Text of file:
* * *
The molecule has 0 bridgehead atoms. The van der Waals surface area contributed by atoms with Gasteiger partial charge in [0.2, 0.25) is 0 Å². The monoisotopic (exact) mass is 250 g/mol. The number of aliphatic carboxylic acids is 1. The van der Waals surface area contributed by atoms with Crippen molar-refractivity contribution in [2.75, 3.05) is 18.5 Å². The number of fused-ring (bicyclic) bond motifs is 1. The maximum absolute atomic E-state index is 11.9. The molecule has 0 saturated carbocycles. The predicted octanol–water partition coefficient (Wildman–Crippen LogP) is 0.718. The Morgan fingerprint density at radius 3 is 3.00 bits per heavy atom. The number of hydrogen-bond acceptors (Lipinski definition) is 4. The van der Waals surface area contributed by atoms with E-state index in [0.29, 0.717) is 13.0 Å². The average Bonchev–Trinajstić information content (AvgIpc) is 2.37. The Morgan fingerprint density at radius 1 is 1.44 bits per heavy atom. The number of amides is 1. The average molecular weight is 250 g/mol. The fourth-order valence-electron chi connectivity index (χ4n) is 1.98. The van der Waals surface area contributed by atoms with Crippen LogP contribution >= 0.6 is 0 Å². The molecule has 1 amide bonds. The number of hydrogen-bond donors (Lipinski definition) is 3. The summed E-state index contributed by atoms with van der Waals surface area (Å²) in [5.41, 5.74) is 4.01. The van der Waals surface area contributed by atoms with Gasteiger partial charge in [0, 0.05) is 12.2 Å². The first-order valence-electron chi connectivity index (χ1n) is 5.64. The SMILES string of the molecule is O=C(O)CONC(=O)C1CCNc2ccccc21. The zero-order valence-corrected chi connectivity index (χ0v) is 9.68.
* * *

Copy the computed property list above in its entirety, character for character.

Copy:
The molecule has 0 bridgehead atoms. The van der Waals surface area contributed by atoms with Gasteiger partial charge in [0.2, 0.25) is 0 Å². The monoisotopic (exact) mass is 250 g/mol. The number of aliphatic carboxylic acids is 1. The van der Waals surface area contributed by atoms with Crippen molar-refractivity contribution in [2.75, 3.05) is 18.5 Å². The number of fused-ring (bicyclic) bond motifs is 1. The maximum absolute atomic E-state index is 11.9. The molecule has 0 saturated carbocycles. The predicted octanol–water partition coefficient (Wildman–Crippen LogP) is 0.718. The Morgan fingerprint density at radius 3 is 3.00 bits per heavy atom. The number of hydrogen-bond acceptors (Lipinski definition) is 4. The van der Waals surface area contributed by atoms with E-state index in [0.29, 0.717) is 13.0 Å². The average Bonchev–Trinajstić information content (AvgIpc) is 2.37. The Morgan fingerprint density at radius 1 is 1.44 bits per heavy atom. The number of amides is 1. The average molecular weight is 250 g/mol. The fourth-order valence-electron chi connectivity index (χ4n) is 1.98. The van der Waals surface area contributed by atoms with Crippen LogP contribution >= 0.6 is 0 Å². The molecule has 1 amide bonds. The number of hydrogen-bond donors (Lipinski definition) is 3. The summed E-state index contributed by atoms with van der Waals surface area (Å²) in [5.41, 5.74) is 4.01. The van der Waals surface area contributed by atoms with Gasteiger partial charge in [0, 0.05) is 12.2 Å². The first-order valence-electron chi connectivity index (χ1n) is 5.64. The SMILES string of the molecule is O=C(O)CONC(=O)C1CCNc2ccccc21. The zero-order valence-corrected chi connectivity index (χ0v) is 9.68.